- John Martyn was a singer who became famous in the late 1970s. He released an album called Grace and Danger, about his turbulent relationship with his wife, who was called Grace. He wore his heart on his sleeve, and died an alcoholic. This album is about Grace, his wife, and agonises about what he should do about his relationship. The music is beautiful and ugly at the same time
- John O’Donohue deals with irritants in his writing
- The poem talks about multiple phases in the process. When you move from the cusp of one stage to the next you can be in more than one stage at once
John then handed out a summary document for Making Pearls as background reading for taking away from the Day (further reading: an online copy of this summary). He then asked the group to think of symbols for the different stages in the creative life-cycle process and to turn their thoughts into a creative work of art. The group really got stuck into this task.
Michael Oliver then read ‘For longing’, another poem by John O’Donohue in the Benedictus collection.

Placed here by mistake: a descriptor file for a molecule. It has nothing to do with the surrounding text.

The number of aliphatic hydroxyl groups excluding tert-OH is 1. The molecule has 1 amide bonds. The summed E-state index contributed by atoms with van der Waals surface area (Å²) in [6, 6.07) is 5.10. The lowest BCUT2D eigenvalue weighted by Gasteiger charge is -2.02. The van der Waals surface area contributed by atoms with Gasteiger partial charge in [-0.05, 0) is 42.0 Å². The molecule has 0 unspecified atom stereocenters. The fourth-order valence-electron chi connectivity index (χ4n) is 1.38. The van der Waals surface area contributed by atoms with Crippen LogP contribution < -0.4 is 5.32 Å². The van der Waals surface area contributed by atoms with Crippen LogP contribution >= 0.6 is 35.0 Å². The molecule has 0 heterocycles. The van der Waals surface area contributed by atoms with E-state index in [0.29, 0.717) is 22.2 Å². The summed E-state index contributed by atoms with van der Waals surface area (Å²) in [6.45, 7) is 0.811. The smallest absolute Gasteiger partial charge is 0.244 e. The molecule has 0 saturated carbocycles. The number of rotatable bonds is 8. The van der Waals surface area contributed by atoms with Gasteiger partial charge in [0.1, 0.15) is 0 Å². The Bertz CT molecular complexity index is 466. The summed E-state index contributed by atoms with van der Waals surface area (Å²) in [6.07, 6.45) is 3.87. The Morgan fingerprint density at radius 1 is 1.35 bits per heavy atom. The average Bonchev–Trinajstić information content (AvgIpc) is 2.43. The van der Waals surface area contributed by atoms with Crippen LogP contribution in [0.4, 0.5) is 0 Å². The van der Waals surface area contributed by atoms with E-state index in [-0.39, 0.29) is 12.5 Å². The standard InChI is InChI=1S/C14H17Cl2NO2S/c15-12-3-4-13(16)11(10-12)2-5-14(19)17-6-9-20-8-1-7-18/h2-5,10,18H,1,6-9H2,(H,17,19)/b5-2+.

After lunch, John introduced an afternoon of Appreciative Inquiry work. This session was about the participants sharing their ‘pearl-making best’ experiences in each of the seven stages of the creative life cycle. Artists paired up to tell the other person about the best times they had experienced.
John invited each person to give attention to what they did best. He told everyone not to look at negative thoughts; it was ‘okay to deal with pain as long as looking at what is good … as chunky grit makes pearls’. John encouraged people to love themselves, as creatorship is heroes’ work springing from the divinity within ourselves, our agape love.
This exercise resulted in an excellent discussion with the following comments shared within a group feedback session: